BHealthy Blog

The Truth About Carbohydrates

By Regina McCormick, Clinical Dietitian, Baptist Health Medical Center-Heber Springs and Ashley N. Smith, Clinical Dietitian, Baptist Health Medical Center-Stuttgart

Diabetes is a serious, lifelong disease that can require a lot of lifestyle changes. Nutrition is one of the key aspects of treatment in controlling a person’s blood glucose along with physical activity, stress management, and other lifestyle changes.

Sometimes nutrition seems so confusing, and it seems everyone asks, “What do I eat? What can I eat?” Occasionally people may hear “You can’t eat any sugar,” “don’t eat anything white,” or “I can’t have carbs anymore.” We are here to shed light on general nutrition with diabetes and why carbohydrate is not an enemy.

Carbohydrates are a macronutrient just like fat and protein. Carbohydrates are converted to glucose, which is our main form of energy in our body and raises our blood glucose. Insulin then is pushed out by the pancreas to keep blood glucose at a normal level. With diabetes, either there is not enough insulin being made, the cell cannot use the insulin correctly (insulin resistant), or both.

Now at this point, you may stop and think, “Oh that is why I can’t have carbohydrates –– because I have diabetes.” However, we are here to tell you that you can have carbohydrates in correct portions. In fact, most foods –– including nuts, seeds, fruits, legumes, dairy, and vegetables ­­­­–– contain some carbohydrates, and it is almost impossible not to eat some carbohydrates unless you are eating nothing but meats and pure fat.

Carbohydrates provide needed fiber, necessary vitamins and minerals such as potassium, vitamin C, vitamin A, calcium, and phytochemicals, and help provide food variety.

There are foods that have more carbohydrates in them than others that people with diabetes need to portion control but not necessarily avoid. These include dense starches (grains, potatoes, corn, rice, beans), fruits, milk and other dairy products such as yogurt, sweets, and sweetened drinks.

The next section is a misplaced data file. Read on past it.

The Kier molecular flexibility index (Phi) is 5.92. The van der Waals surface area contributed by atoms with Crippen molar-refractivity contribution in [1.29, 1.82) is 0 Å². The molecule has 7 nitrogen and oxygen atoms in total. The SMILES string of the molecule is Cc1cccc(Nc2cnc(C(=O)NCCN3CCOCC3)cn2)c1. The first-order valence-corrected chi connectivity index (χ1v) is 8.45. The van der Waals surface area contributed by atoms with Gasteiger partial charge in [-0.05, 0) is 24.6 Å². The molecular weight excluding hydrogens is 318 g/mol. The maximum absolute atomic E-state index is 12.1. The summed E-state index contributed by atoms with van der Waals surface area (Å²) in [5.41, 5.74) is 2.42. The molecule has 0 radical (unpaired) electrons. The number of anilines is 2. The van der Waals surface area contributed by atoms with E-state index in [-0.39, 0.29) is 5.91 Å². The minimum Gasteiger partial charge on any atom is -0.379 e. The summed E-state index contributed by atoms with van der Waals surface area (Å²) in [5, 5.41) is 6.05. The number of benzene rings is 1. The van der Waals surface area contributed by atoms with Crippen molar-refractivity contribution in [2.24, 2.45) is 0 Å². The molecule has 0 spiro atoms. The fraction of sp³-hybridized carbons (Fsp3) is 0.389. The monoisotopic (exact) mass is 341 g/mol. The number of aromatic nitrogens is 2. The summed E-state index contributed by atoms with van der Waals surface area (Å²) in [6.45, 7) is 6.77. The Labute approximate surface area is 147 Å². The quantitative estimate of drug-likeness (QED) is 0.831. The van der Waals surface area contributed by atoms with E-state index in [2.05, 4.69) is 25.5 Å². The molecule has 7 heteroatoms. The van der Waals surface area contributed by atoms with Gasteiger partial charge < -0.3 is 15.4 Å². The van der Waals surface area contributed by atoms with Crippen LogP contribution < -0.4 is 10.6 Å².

All of these foods are made into glucose as mentioned before, but there are “good carbohydrates” vs. “bad carbohydrates.” You might be thinking, “What is the difference between a good carbohydrate and a bad carbohydrate?”

A “good carbohydrate,” otherwise known as a complex carbohydrate, contains fiber and is unprocessed. This is important because the body will absorb these carbohydrates more slowly into our systems, avoiding spikes in blood-sugar levels. Examples of foods that contain “good carbohydrates” include whole grains, vegetables, and beans.

A “bad carbohydrate,” known as a simple carbohydrate, contains refined and processed sugars. This carbohydrate can cause a quick spike in blood sugar levels, which is why it is important to monitor the amount that is consumed. Examples of foods that contain “bad carbohydrates” include sugar-sweetened beverages, pastries, and snack cakes.

It is always important to remember that not all carbs are created equal. The plate method is a quick way to judge what should be on your plate at mealtime and is an effective way to manage blood glucose levels.

With this method, half of the plate should be non-starchy (low carb) vegetables like peppers, spinach, and carrots. The other half of the plate is divided into two sections, with one-fourth of the plate reserved for a protein source, and the other fourth of the plate reserved for starchy vegetables and grains like potatoes, or rice. This is a simple way to judge your foods and create a plate that is fit for blood-sugar control.

In conclusion, it is important to remember that not all carbohydrates are bad, and that carbohydrates are necessary for the body to function properly. Carbohydrates are found in most foods, so they are almost impossible to avoid.

Remember, there are not any foods that are forbidden, just foods that require portion control. We hope we have shed some light on the truth about carbohydrates.